The Future of Community Learning

Start Date
End Date
The future of Community Learning

Design alters content. Design for learning changes the way that we learn. Outside the classroom, in museums, public spaces, libraries and other non-conventional venues people congregate and learn. Designing environments for content means more than putting the book on the wall. It involves using materiality, image, light, and spatial configuration, technology, and media to evoke emotional and intellectual responses. As architects, we understand how to make environments to suit program, but learning happens in between physical parameters in the social relationships.

There are three realms in which we can explore these issues. In each, we can look at the process of design and construction in order to understand how the collective experience develops. The process is part of the solution. It begins with questions, and ultimately inquiry reflects effectiveness.

Three distinct realms, taken together define Studio Joseph's goals for community learning - design together, learning together, living together.

Designing together is a highly collaborative process. It begins with well-honed conceptual and functional premise and proceeds towards a physical presence in an iterative, creative manner that engages all participants.

Learning together recognizes that the same information is processed in different ways by different people and that personal inquiry changes throughout our lifetime. This involves making places that hold multiple readings possible methods of engagement.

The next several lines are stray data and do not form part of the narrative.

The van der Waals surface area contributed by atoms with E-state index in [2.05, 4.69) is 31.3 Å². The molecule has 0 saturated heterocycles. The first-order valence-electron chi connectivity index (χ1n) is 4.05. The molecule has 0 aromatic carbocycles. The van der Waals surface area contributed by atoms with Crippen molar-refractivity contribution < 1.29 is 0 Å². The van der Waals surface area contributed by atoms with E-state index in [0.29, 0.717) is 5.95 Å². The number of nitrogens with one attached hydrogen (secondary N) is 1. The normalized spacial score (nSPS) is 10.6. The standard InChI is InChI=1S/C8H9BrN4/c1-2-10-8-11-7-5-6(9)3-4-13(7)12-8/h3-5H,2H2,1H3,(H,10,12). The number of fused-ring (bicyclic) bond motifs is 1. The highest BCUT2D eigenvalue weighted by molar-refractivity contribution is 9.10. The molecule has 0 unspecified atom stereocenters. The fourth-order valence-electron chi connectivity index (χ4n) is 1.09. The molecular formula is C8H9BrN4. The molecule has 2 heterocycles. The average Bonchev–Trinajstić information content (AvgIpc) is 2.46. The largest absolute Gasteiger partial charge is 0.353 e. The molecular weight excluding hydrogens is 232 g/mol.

Living together talks to the greater societal aspects of the work acknowledging that even a small forum for learning can have both personal and broad community impact. When diverse people coming together for shared activity and learning, it creates a collective spirit that can be harnessed for societal good. Design can foster these connections.
Fayetteville, AR
Distance Learning
Course Equivalency
Urban Planning & Design
Health, Safety and Welfare
Learning Outcomes
1. Design alters content: In what ways does a physical environment inform how we interpret information?
2. Integrated education: If people learn in different ways at different ages or in different cultures, how can we make experiences that cater to all while bringing people together to learn?
3. Creative Placemaking: The process is part of the solution. Take a holistic approach to design incorporating a wide range of information into projects during the earliest phases and keep all participants involved.
4. Content-driven installations – Looking beyond words: How can we use visual and media-driven imagery to make spaces that are transportive emotionally and intellectually.
Wendy Evans Joseph
Website Registration
Course Codes
Fay Jones School of Architecture and Design

Contact Us

American Society of Landscape Architects © Copyright 2019 All rights reserved.